On this day in legal history we celebrate the birth of two titans of the bench; judges whose influence not only on the law, but on society at large, are not in doubt. I am of course referring to Associate Supreme Court Justice Felix Frankfurter and Judge Joseph Wapner who presided over The People’s Court. Who could have imagined that two such influential and esteemed men of the law would also share a birthday?
Justice Felix Frankfurter was born in Vienna, Austria on November 15, 1882 and emigrated to the United States in 1894 when he was twelve years old. Frankfurter was an excellent student who attended City College of New York and Harvard Law School where he excelled becoming editor of the Harvard Law Review. Frankfurter worked for Henry Stimson who became Secretary of War under President Taft. When Stimson moved to Washington DC he took Frankfurter with him. Frankfurter was soon invited to join the faculty at Harvard Law School. During World War I he returned to Washington DC as a Judge Advocate General. During this period of his life Frankfurter came to be known as a radical participating in Zionist politics and helping to create the ACLU. After the war he returned to Harvard where he worked on his theory of judicial restraint. Frankfurter acted as an adviser to FDR even while he was teaching at Harvard. Upon the death of Justice Benjamin Cardozo, FDR nominated Frankfurter to the Supreme Court to fill the “Jewish seat.” Frankfurter was confirmed without dissent, and was the first nominee to appear in person before the Senate Judiciary Committee. Frankfurter’s tenure on the high court is remembered by his championing of the theory of judicial restraint. Under this philosophy great deference is given to the elected branches of government in the decisions they make, and such decisions should only be overturned if they “shock the conscience.” Frankfurter’s judicial philosophy, combined with his penchant for lecturing his colleagues on the court, sapped his influence and isolated him from the other justices. Frankfurter, as a Supreme Court justice, has come to be viewed if not as a failure as a justice then certainly as a disappointment.
No one could view Judge Joseph Wapner as a failure or as a disappointment. Joseph Albert Wapner was born on November 15, 1919 in Los Angeles, California. He attended Hollywood High School, where he dated Lana Turner (before she was Lana Turner) and received his undergraduate and law degrees from the University of Southern California. Between getting his B.A. and his J.D. he served in the U.S. Army during WWII where he was awarded a Bronze Star and the Purple Heart. Joseph Wapner served on the Los Angeles Municipal Court and Governor Pat Brown elevated him to the Los Angeles County Superior Court in 1959 where he presided until his retirement in 1979. Soon after retiring from the bench Judge Wapner’s second career began. In 1981 Judge Wapner was appointed to another court, The People’s Court, where he presided over 2,484 episodes and approximately 7,000 cases; far more than Justice Felix Frankfurter. Judge Wapner stepped down from the The People's Court in 1993 returning in 2009 for one episode in celebration of his 90th birthday. Judge Wapner also appeared on the Animal Planet cable channel show Judge Wapner’s Animal Court from 1998 to 2000 and made some cameo appearances as himself in several television shows.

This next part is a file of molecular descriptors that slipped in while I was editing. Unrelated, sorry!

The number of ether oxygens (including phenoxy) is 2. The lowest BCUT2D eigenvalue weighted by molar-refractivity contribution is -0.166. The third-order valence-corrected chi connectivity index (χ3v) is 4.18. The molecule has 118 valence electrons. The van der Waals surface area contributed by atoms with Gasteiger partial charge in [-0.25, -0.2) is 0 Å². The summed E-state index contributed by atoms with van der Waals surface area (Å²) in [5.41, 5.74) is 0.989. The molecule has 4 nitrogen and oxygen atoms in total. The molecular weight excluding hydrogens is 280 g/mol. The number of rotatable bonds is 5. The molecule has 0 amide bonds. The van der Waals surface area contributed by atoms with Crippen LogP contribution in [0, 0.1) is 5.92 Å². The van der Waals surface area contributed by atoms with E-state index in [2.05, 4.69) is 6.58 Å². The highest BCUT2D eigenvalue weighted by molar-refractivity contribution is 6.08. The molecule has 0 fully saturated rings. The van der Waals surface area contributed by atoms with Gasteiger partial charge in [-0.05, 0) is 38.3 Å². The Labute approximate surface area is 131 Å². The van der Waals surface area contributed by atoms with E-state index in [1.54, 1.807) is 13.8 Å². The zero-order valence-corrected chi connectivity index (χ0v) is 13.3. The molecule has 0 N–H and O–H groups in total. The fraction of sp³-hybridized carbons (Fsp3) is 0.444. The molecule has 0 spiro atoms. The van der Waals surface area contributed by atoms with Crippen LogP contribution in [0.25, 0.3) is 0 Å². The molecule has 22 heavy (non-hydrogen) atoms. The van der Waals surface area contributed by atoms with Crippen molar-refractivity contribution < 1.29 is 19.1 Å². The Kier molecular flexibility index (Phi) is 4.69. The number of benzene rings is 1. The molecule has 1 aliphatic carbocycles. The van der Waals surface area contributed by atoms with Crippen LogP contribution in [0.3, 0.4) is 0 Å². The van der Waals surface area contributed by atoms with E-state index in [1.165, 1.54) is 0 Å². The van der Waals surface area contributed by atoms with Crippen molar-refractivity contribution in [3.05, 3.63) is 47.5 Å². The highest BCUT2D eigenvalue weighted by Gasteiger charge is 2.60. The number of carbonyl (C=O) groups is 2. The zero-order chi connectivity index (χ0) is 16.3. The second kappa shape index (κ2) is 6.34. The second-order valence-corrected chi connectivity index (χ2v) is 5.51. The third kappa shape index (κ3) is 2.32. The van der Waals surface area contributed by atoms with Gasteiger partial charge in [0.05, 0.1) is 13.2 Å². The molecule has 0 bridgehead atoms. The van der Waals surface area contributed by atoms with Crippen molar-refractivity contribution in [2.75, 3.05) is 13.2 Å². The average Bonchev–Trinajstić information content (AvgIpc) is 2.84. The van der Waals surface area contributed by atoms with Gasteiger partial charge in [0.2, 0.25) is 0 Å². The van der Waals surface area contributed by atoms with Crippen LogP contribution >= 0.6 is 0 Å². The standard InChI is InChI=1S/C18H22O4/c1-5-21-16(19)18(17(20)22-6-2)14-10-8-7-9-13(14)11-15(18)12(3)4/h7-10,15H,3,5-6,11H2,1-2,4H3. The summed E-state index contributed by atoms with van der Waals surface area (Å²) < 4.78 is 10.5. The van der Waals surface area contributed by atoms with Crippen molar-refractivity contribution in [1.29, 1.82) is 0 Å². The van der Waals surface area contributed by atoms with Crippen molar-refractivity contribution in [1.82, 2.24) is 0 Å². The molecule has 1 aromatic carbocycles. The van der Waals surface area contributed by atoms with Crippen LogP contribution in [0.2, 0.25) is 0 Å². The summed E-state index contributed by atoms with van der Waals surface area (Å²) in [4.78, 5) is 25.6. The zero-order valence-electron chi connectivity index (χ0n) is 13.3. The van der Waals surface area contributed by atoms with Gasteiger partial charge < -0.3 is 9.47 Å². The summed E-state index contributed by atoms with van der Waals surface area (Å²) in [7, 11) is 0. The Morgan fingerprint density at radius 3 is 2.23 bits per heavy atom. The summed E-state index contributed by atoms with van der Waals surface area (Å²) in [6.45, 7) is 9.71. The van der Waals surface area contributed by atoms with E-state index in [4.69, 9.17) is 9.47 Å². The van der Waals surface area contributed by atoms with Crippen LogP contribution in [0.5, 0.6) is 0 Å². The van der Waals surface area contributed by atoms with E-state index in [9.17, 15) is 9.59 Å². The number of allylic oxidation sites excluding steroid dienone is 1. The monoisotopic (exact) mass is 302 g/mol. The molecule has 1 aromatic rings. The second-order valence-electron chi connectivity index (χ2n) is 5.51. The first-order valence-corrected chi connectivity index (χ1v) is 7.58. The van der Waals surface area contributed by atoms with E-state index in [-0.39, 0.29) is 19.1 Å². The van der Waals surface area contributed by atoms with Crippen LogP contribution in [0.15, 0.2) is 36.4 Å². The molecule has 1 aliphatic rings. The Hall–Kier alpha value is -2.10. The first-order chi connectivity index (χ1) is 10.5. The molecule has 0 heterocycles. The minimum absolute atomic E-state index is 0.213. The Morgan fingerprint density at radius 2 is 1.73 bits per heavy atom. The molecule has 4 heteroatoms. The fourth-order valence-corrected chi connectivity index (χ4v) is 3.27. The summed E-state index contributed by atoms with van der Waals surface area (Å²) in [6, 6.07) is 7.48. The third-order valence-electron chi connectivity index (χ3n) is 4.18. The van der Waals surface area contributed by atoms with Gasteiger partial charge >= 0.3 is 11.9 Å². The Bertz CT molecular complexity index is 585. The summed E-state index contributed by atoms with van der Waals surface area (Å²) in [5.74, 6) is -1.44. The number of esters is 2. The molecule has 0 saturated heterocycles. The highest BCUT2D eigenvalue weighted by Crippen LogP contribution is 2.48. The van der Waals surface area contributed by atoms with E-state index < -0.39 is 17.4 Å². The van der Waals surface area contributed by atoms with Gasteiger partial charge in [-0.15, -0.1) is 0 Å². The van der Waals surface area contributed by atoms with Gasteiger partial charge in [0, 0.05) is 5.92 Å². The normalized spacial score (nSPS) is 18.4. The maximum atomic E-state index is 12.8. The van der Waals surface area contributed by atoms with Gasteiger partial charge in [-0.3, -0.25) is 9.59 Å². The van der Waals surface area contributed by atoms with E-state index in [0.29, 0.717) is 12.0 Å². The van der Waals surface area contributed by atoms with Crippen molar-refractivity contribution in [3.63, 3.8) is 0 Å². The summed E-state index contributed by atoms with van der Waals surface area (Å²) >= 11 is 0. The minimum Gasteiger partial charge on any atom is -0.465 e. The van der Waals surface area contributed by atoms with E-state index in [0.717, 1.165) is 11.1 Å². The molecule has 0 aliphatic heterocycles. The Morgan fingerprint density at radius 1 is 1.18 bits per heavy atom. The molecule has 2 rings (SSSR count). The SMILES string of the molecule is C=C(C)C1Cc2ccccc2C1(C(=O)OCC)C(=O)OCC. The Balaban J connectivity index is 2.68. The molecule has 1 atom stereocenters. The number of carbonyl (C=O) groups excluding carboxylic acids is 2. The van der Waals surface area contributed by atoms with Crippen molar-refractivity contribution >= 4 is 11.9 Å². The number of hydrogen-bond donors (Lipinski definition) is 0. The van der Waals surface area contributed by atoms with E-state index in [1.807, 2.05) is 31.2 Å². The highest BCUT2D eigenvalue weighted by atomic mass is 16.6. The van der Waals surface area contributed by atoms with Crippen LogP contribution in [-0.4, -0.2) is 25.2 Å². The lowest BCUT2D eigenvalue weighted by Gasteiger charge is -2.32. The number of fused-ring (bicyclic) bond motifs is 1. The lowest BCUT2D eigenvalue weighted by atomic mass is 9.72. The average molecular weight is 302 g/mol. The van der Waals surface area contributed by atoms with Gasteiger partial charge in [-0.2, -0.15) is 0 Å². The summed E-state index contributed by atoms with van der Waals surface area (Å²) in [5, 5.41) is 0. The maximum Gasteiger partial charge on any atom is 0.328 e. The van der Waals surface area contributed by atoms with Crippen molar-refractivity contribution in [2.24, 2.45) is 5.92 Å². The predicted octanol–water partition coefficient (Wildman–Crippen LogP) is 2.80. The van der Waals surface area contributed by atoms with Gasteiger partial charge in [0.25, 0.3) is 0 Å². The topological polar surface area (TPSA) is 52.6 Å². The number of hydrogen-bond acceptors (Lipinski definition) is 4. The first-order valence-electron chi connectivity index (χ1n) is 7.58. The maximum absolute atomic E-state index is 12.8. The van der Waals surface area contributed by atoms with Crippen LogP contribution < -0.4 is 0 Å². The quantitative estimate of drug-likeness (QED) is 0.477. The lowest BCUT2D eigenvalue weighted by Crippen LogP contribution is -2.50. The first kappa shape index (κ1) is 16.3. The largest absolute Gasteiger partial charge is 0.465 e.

How do these two men of the bench measure up against each other? After retiring in 1962 Frankfurter received the Presidential Medal of Freedom. Wapner has a star on the Hollywood Walk of Fame. Associate justice Felix Frankfurter wrote 247 opinions, 132 concurring opinions, and 251 dissents. Judge Joseph Wapner appeared in almost 2,500 episodes ruling on some 7,000 disputes, and it would appear he was never overruled. Frankfurter reminds us of hot-dogs; Wapner reminds us of the Oscar winning movie Rain Man. Frankfurter became the flag-bearer of the philosophy of judicial restraint after the retirement of Oliver Wendell Holmes, Jr. Wapner’s People’s Court spawned numerous imitators such as Judge Judy and Judge Joe Brown; shows in which televised judges solve the problems of real people, shows that continue to be a mainstays of day-time television line-ups demonstrating the legal system to the stay-at-home parent, the unemployed, and those needing an advance on their personal injury settlement.
Both of these men dedicated their lives to the law. There is something correct that these two men who wore black robes and dispensed justice to so many should share a birthday.
This week at the court
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